This Canada Day, we need to make a commitment to eliminate the cancer of racism from this country, so that we can eventually live up to our own hype about how great Canada is on July 1 in years to come.
Thousands of people pictured at last year’s Canada Day festivities on Parliament Hill. Fareed Khan says this year’s Canada Day will be remembered because of the global pandemic and because of the great Canadian awakening that has occurred since the killing of George Floyd by a Minnesota police officer. ‘It’s as if Canadians of all backgrounds have awakened to the endemic racism in our society, and they have joined with Blacks, Indigenous people, and people of colour to call for action to address racial injustices.’ The Hill Times photograph by Sam Garcia
GATINEAU, QUE.—Canada Day 2020 will be a national holiday that will be burned into the memory of Canadians young and old for many years to come for a couple of reasons.
To begin with, it will be the first Canada Day in living memory with no official celebrations taking place anywhere in the country due to the COVID-19 pandemic, all of which have been cancelled due to fears of transmitting the coronavirus at large public events.
However, the more important reason this Canada Day will be remembered is because of the great Canadian awakening that has occurred since the killing of George Floyd by a Minnesota police officer. Canadians from all walks of life have taken to the streets in anti-racism demonstrations from coast to coast to protest anti-Black racism, anti-Indigenous racism, and systemic racism. It’s as if Canadians of all backgrounds have awakened to the endemic racism in our society, and they have joined with Blacks, Indigenous people, and people of colour to call for action to address racial injustices.
The reality that Canada is built on a foundation of racism and Indigenous genocide is not a new revelation since there is extensive research documenting this. What does seem to be new is Canadians’ heightened awareness and desire to do something about it.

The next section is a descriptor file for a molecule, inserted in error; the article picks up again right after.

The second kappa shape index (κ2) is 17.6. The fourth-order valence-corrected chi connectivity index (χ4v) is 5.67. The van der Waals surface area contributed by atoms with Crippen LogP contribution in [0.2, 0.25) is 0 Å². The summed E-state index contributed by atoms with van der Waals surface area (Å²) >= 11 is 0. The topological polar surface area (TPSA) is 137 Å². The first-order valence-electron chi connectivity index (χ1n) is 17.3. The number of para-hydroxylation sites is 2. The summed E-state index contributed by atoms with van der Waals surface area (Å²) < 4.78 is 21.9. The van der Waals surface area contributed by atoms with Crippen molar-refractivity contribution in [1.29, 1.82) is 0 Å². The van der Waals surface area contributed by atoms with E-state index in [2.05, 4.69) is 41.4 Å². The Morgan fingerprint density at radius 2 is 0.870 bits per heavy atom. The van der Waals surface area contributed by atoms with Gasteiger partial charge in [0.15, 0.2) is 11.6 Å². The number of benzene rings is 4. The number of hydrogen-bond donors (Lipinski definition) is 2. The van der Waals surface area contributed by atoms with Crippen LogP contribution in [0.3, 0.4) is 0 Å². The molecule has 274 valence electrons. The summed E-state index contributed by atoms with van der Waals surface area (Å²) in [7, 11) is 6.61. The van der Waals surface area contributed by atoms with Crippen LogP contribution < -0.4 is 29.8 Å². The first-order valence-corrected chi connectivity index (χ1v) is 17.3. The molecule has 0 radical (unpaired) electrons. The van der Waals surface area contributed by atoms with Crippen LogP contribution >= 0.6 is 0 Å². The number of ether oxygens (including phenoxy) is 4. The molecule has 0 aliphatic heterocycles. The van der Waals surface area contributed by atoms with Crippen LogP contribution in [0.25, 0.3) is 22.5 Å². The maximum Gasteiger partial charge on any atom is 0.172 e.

It is difficult to recall this level of attention being paid to racism in Canada, albeit there have been instances of media and public focus from time to time. Racism was one of the topics addressed in the report of the Truth and Reconciliation Commission in 2015. Hate and bigotry was on the public’s minds and the political agenda again when six Muslim men were murdered in a Québec City mosque by a white supremacist in January 2017. Attention was focused on racism again when old photos of Justin Trudeau in blackface and brownface came to light during the federal election last fall, and once more when Don Cherry ranted about immigrants not properly honouring veterans on Remembrance Day on his Hockey Night In Canada segment.
In each instance, there was a brief public, media, and political focus on issues of racism in Canada which subsequently faded. This time, however, it seems to be different, as the public engages in wider discussions about the racist foundations of Canadian society in the lead-up to Canada’s national holiday.
Racism was a factor in the policies of Canada’s first prime minister, Sir John A. Macdonald. The architect of the residential schools system said of Indigenous people, “Though he may learn to read and write, his habits, training and mode of thought are Indian. He is simply a savage who can read and write.” His racism also was directed towards the Chinese, who he felt would create a “mongrel race” and threaten Canada’s “Aryan” character if allowed to immigrate.
Sir Wilfrid Laurier is also notable for his racist order in council in 1911 that prevented Blacks from immigrating to Canada. In addition, Laurier’s government is well-known for policies that blocked immigrants of Chinese, Japanese, and South Asian origin.
Canada’s racist policies continue today in various forms, including police treatment of Indigenous and racialized Canadians. They were instituted by leaders who have been celebrated for years as “great” Canadians. The recent protests have focused attention on Canadian racism, resulting in public calls for change.
On this Canada Day, occurring in the shadow of anti-racism protests, Canadians have to accept that, while better than most countries, Canada is not as great as it is made out to be given its racist history and institutions. This Canada Day, we need to make a commitment to eliminate the cancer of racism from this country, so that we can eventually live up to our own hype about how great Canada is on July 1 in years to come.
Fareed Khan is founder and chair of the anti-racism activist group Canadians United Against Hate.